So my question is, do you have any easy quick hacks for all our guitar players to sort of break out of their usual motions? You know, how everybody goes through the same motions that their hands will kind of do for them?

RT: Stuck in the rut.

GG: Yeah, any ways to get out of that?

RT: Well, usually when someone tells me they're stuck in the rut, usually the rut that they're in is just playing the common pentatonic. So one quick thing is, if you're stuck in a box, instead of trying to jump into another box and start over with that, try just pushing on the edges of the box and expanding the box.

So here's one side of the box, the first finger, on the twelfth fret of every string. Instead, use your second finger and put a note behind it (play the fret that’s next to it, down the neck - Ray). It's a very simple thing that you can do without having to start over with how you approach your playing. Just taking what you already do and just stepping a little bit to one side with it.


"That's how most bands happen: you just hit up someone you kinda know and say, 'Hey, you want to start a band?' 'Okay!'"


So that's an easy way to start getting out of that box or at least: I shouldn't say start getting out of the box; at least a way of expanding what you're doing. That's really what you want to do.

So that is my quickest suggestion that I can make without getting into a whole bunch of theory shit and all this other stuff, just as far as just playing on the neck when you're going to a jam and you're in that position and you're getting bored with your own playing and you feel like you're not really thinking anymore as you play at the note behind. Or note above, or both.

GG: That's brilliant. That's so good. 

RT: Just a hair more interesting. And it’s not something to overuse, it's just something to throw in for a moment.

GG: That's a good point. You don't want to make that the way you play because then it loses its magic.

RT: Yeah. And being that all the notes that you're throwing in are the ‘outside’ notes. You may not want to play too outside all the time.

GG: Yeah. You have to resolve it. You have to tell the end of the story properly, don't you?

RT: Treat those notes like a bridge to the right notes.


Guns n' Roses

GG: Yeah. That's great. Just before we round things off, Ron: it's a big general big question, but obviously you spent years playing with Guns n' Roses. I just wondered, as a guitarist - as a musician - what was your biggest take away from being in such a high profile gig for such a long time? Like a sort of ‘before and after’ situation for you?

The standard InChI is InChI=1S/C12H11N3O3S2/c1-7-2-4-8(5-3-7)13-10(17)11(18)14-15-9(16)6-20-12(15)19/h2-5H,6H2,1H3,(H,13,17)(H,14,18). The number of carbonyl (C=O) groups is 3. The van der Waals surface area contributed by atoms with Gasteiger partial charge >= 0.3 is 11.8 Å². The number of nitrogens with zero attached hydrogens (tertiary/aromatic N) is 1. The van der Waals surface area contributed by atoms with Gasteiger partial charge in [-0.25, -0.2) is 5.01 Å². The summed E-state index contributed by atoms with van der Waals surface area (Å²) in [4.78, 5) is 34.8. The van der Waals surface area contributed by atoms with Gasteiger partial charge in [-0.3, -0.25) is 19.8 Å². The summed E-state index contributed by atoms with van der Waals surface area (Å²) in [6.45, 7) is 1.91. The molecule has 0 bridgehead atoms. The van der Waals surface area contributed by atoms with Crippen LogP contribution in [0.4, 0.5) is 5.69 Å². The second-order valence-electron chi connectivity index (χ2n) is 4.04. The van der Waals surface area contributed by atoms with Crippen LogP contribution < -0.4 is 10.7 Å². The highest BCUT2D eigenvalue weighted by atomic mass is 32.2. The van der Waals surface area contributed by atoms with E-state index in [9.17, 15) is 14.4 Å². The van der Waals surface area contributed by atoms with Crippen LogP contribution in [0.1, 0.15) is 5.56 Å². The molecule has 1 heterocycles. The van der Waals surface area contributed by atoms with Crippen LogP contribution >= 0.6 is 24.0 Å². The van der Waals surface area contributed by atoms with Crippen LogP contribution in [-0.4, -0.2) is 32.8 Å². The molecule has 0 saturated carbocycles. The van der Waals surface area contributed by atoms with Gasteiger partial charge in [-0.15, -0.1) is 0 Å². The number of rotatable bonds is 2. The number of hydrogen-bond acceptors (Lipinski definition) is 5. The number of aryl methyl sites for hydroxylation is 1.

RT: (A long pause for thought) I would say the most surprising thing was after headlining giant festivals and having so many different types of shows - and even with them we would do a surprise acoustic show somewhere for like 100 people - I found that the big giant shows where the audience is 50 feet away and you're just this small figure on a giant stage…I felt very disconnected doing those and found that I enjoyed the smaller shows a lot more.

You always think, your dream as a musician was of being on this big stage and playing an arena, playing a stadium, playing all the stuff but the truth is, you feel more like a musician - and you're more present and more part of what's going on - when you can interact with the audience individually.

I enjoy doing a clinic for 20 people more than playing a huge stage for 20,000 because on the 20,000 you feel two-dimensional, you feel like you're not part of it all in a way. You feel distant from it. It's almost the same as when William Shatner went into space

really realise like “you know what, everything is back back down there on Earth”. It's the same kind of feeling. It's like you dream of going to space and then you realise, wow, this kind of empty up here. Oh, wow.

And I am not the only one who has felt that way. I've spoken to a lot of people that had the same experience that have played big and small. And, you know, after Guns, like I still played Hellfest with Sons of Apollo, I've done solo stuff where I've played big festivals in Thailand and wherever. I just find that I feel more like I'm there and part of everything and more real when you can interact with the people that are in the room with you.You're sharing the experience more. 

That’s the one thing that surprised me, and it tends to surprise everyone when they first hit those big stages.

It's kind of like going like William Shatner in space: it's like, I miss the people!

GG: Well, that's very insightful. Yeah, that's incredible. Good answer. That would be, that might be a lovely note to end on, but see just for a laugh - because I know that you're a mad hot sauce fan - What is the key ingredient - the best ingredient - for an excellent hot sauce? Tell me!

RT: (Straight away) Pain! (laughs) And love. But mostly pain. There's a lot though, you know? Vinegar is good but it could get very biting against the peppers. If you can use a lot of vinegar you want to sweeten it up to balance it out. So either using honey or brown sugar or something like that helps a lot, balancing fruit. And when you're using it, you might have to go with a stronger, more harsh intense fruit, because once you cook it gets very mellow. Blueberries may not cut through as much as you want them to, so you might have to use sour cherries. But it’s all about balancing all the flavours…with pain!


Now, that’s a bunch of advice that should see your playing AND your barbecues right through the summer! Hopefully this interview gets enough of Ron’s personality across, but sadly you can’t hear the cool way he talks (he should have his own podcast at least) and the little peppering of guitar playing he sprinkled throughout our conversation.

What a great guy to talk to, and what an astounding musician. Check out Whom Gods Destroy wherever you get your music, and head over to the official Ron Thal website for more on the great man himself.

Thanks for reading this exclusive guitarguitar interview! I’m willing to bet that if you enjoyed this one, you’ll love watching and reading some others, like this NEW Steve Vai interview, this Joe Satriani Interview and this Robin Finck interview. I’ll be back with more soon. Have a good one!


Ray's photo